Of course, not everyone can have their own company – otherwise all pilots had their own company or something like that – but would you say it’s a path you’d recommend to someone that’s starting fresh on the profession or considering it?

No, I would suggest that you build up some experience first. I had over 3000 hours before I bought BC Helicopters. Also owning a company is not everyone’s dream nor should it be. Some people just want to be pilots and that’s really great. Do what makes you the most fulfilled.

What is it that still makes it work for you? Is it the same passion as in the beginning or did it evolve to something else?

In the beginning I was just excited to be in a helicopter. Now I’m excited about what I can do with a helicopter and passing along what I have learnt to the next generation of helicopter pilots. Still every time I get an opportunity to fly a new type of helicopter I get excited like it was day one all over again.

Would you say there’s a “bad part” in what you do? What is it that you’d really like to change for the better in your line of work?

I would say that the bad part would be the lack of mentorship that the industry offers to new pilots coming up. There needs to be a much stronger push worldwide to create ways to bring up these young pilots with strong mentorship so that they are treated with respect and not like they don’t matter until they have 2000 hours.

Each pilot is important no matter how few hours they have. Also imparting our knowledge on the younger pilot generation can help to eliminate some future accidents.

Mischa Gelb (Pilot Yellow)

If you had to pick a characteristic you believe all helicopter pilots should have, what would you say it was?

Be adventurous and ready for any challenge. Be willing to do whatever the job requires of you and always be ready to work hard.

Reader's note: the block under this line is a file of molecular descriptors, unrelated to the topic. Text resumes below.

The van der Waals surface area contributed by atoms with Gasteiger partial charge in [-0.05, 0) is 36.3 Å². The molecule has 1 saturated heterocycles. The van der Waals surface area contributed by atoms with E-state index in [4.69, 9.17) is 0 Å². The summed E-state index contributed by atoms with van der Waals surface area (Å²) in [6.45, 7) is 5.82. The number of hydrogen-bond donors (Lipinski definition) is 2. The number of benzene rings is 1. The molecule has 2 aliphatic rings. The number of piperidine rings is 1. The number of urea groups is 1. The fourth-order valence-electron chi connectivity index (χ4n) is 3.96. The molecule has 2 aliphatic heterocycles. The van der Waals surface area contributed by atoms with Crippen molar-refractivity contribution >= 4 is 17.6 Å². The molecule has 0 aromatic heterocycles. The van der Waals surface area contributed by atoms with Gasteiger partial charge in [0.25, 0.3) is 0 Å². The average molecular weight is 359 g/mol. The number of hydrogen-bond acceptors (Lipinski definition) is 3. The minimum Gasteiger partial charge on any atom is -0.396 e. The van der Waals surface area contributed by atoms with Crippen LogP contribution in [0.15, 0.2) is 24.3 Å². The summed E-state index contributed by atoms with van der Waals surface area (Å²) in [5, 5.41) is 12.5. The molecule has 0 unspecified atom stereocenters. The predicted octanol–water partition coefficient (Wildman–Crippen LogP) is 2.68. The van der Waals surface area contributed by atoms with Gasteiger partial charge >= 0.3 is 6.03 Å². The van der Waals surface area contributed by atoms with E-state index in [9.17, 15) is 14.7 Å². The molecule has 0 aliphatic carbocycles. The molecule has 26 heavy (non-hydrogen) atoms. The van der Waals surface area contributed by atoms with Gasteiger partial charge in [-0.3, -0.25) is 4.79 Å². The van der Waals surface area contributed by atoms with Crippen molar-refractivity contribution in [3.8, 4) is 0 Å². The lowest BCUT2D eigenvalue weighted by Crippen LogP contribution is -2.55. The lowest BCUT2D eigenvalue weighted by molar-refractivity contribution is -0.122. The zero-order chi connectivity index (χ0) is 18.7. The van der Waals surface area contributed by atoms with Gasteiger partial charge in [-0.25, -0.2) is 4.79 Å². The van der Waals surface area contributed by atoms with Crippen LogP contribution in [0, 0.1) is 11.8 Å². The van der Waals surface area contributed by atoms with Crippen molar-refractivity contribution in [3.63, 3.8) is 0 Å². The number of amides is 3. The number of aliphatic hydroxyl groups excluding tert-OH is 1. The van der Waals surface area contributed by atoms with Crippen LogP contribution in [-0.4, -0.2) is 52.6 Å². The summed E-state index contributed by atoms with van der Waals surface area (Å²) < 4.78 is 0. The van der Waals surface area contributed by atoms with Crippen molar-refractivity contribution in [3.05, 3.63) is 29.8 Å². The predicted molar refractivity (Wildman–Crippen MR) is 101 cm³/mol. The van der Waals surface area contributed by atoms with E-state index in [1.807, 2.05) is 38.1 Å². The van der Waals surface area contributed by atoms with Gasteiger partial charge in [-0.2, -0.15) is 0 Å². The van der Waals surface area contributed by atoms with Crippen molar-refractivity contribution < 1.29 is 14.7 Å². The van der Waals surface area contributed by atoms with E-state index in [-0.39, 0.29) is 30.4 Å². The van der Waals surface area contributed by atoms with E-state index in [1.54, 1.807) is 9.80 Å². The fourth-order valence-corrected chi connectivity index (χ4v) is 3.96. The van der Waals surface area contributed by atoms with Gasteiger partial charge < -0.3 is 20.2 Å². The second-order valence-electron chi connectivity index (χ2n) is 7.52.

People see helicopters as dangerous machines – much dangerous than fixed-wing aircraft and some people might even overlook a career as a helicopter pilot because of that feeling of greater danger. What would you tell them?

A: Helicopters are actually safer that fixed wing aircrafts. If the engine quits on a helicopter you can just autorotate. You don’t need as big of an area to land if you have an engine failure. Also, if you get into bad weather you can just land wherever you are. Airplanes you can’t do that.

What would you do if you were not a helicopter pilot?

I don’t know what I’d do if I wasn’t a pilot. I enjoy owning and running a business, so I’d probably be some sort of entrepreneur.

Care to send some words of encouragement to everyone out there starting their path towards a career as a helicopter pilot?

When I got into this I had a lot of really big barriers in front of me. Finances being one of the biggest. I didn’t know how I was going to overcome them. I knew one thing though, this passion inside me was strong enough that I was willing to overcome any challenges that would face me.

I worked hard and was very blessed by God to have my dream become a reality. I know that for everyone out there with a bit dream there will be a lot of barriers. Work on overcoming them. Take steps every day to overcome the challenges you face, and your dreams will become a reality.

Mischa Gelb (Pilot Yellow)

Thank you very much for your time, Mischa. We’ll see you on YouTube!

Thank you so much. Thanks for taking the time to follow along on my YouTube channel.

Sérgio Costa

About Sérgio Costa

Sérgio has been a flight simulation enthusiast for nearly 25 years. His passion with helicopters developed during MSFS 2000 when he discovered the complexity of these aircraft and the challenge it was to control them. Since then he has been primarily a helicopter flight simmer, trying his best not to crash and kill all his virtual passengers. Sérgio is HeliSimmer's editor and writer and one of the Three Grumpy Simmers, a YouTube series and Podcast produced together with YouTubers Bel Geode and NovaWing24, obviously dedicated to flight simulation.